García — who has written a humor column about parenting and maintains a blog called “Lily’s Blackboard” — often injects such wit into the matters she takes most seriously. She once penned a protest song about No Child Left Behind, with lyrics that included the line: “If we have to test their butts off, there will be no child’s behind left.”

She and her husband held a wedding ceremony in July before family and friends at the NEA’s convention. It was officiated by Rabbi Sharon Kleinbaum, the partner of AFT President Randi Weingarten, who also attended. García is working with Weingarten to forge more collaboration between the unions, which have frequently worked in isolation.

“Can’t you just see this scene in the made-for-TV Lifetime movie about my life?” García said.

While he is awaiting an immigrant visa, Alberto García lives in Mexico and his wife lives in Washington.

That leaves her free time to concentrate on the battles ahead. The NEA presidency is term-limited to six years. As García considers the union’s challenges, she sounds every bit the elementary school teacher.

“It all comes down to building personal relationships,” she said, smiling. “Personal relationships with someone who’s not always your friend, or maybe you didn’t think could be your friend. But you try. . . . I just started. And I’ve got six years to get something done.”

How hummingbirds use their tongues to extract nectar

Until now, the general consensus was that hummingbirds used capillary action to sip tiny bursts of nectar.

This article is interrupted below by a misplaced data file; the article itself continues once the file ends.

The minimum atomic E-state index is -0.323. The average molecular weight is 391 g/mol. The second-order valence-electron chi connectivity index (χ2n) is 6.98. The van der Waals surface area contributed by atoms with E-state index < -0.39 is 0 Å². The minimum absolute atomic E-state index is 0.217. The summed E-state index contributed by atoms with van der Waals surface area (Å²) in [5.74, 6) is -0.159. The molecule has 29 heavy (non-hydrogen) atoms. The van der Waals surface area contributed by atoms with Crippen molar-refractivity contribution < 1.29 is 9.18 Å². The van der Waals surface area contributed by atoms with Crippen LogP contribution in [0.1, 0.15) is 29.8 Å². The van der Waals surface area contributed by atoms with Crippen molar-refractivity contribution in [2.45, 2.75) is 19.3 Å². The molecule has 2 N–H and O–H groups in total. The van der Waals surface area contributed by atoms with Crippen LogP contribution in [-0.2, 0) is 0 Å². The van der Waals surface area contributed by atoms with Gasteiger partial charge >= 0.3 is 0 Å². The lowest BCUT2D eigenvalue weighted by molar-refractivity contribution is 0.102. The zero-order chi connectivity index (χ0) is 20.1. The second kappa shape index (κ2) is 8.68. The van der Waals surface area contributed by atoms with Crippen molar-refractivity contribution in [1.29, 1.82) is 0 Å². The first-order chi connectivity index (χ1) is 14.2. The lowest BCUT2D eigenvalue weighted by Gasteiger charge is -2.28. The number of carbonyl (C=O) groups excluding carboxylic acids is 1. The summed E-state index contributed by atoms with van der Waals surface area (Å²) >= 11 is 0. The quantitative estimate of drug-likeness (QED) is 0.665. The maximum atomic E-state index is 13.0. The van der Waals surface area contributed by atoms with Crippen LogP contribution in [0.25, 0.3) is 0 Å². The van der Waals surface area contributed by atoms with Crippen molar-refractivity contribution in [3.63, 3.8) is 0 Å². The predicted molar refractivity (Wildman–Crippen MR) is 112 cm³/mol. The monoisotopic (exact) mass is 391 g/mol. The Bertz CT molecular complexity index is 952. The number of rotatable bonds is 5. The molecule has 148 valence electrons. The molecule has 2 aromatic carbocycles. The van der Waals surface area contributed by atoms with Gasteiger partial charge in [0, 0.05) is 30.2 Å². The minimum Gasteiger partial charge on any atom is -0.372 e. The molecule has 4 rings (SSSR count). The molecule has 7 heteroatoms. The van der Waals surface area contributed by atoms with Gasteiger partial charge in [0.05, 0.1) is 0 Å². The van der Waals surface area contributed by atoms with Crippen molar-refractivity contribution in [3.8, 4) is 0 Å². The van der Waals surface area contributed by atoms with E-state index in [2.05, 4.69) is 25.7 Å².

Capillary action is a force you can observe by putting a long, thin tube in a glass of water: The water will travel up through the narrow space without any suction. Scientists thought that the long, narrow grooves they saw on hummingbird tongues accomplished the same feat.

In a study published Wednesday in the journal Proceedings of the Royal Society B: Biological Sciences, researchers uncovered the truth: Their tongues work like tiny mechanical pumps.

Study authors Alejandro Rico-Guevara and Kristiina Hurme (both of the University of Connecticut) explained the process in an article for the Conversation:

[begin ital]

The grooves in the hummingbird tongue don’t reach the throat, so the bird cannot use them as tiny straws. For this reason, instead of using vacuum to generate suction – imagine drinking lemonade out of a straw – the system works like a tiny pump, powered by the springiness of the tongue. The bird squashes the tongue flat, and when it springs open, this expansion rapidly pulls the nectar into the grooves in its tongue. It turns out it’s elastic energy – potential mechanical energy stored by the flattening of the tongue – that lets hummingbirds collect nectar much faster than if they relied on capillarity.

[end ital]

In other words, the bird rapidly reshapes its tongue, and that change in tension draws sweet nectar into their mouths.

This allows them to drain an entire flower in under a second — a process much too quick for capillary action.

Apple Watch: You’ll want one, but you don’t need one

A version of this happens dozens of times throughout the day-for messages, emails, activity achievements, tweets, etc.


Wait — isn’t the promise of the Apple Watch to help me stay in the moment, undisturbed by the mesmerizing void of my iPhone?

Let’s back up. The Apple Watch is an epic product release. It’s the company’s first new product category since the iPad and the first new product since Steve Jobs died. It was created almost entirely under the guidance of Chief Executive Officer Tim Cook, and it’s the first device from Apple that was designed-hardware and software-by Jony Ive. Apple has sunk money into new retail experiences and positioned the device, which starts at $349 and climbs above $10,000, as both the latest must-have gadget and a bona fide luxury item. To say it’s a major moment for Apple would be an understatement.

No one is questioning Apple’s ability to mint money with its gadgets and services (see: $178 billion in the company’s cash reserves), but the ambitions of the watch speak to Apple’s broader ambitions. With a possible entry into the auto market on the horizon, Apple’s success at getting into-and winning-a whole new category is a big deal.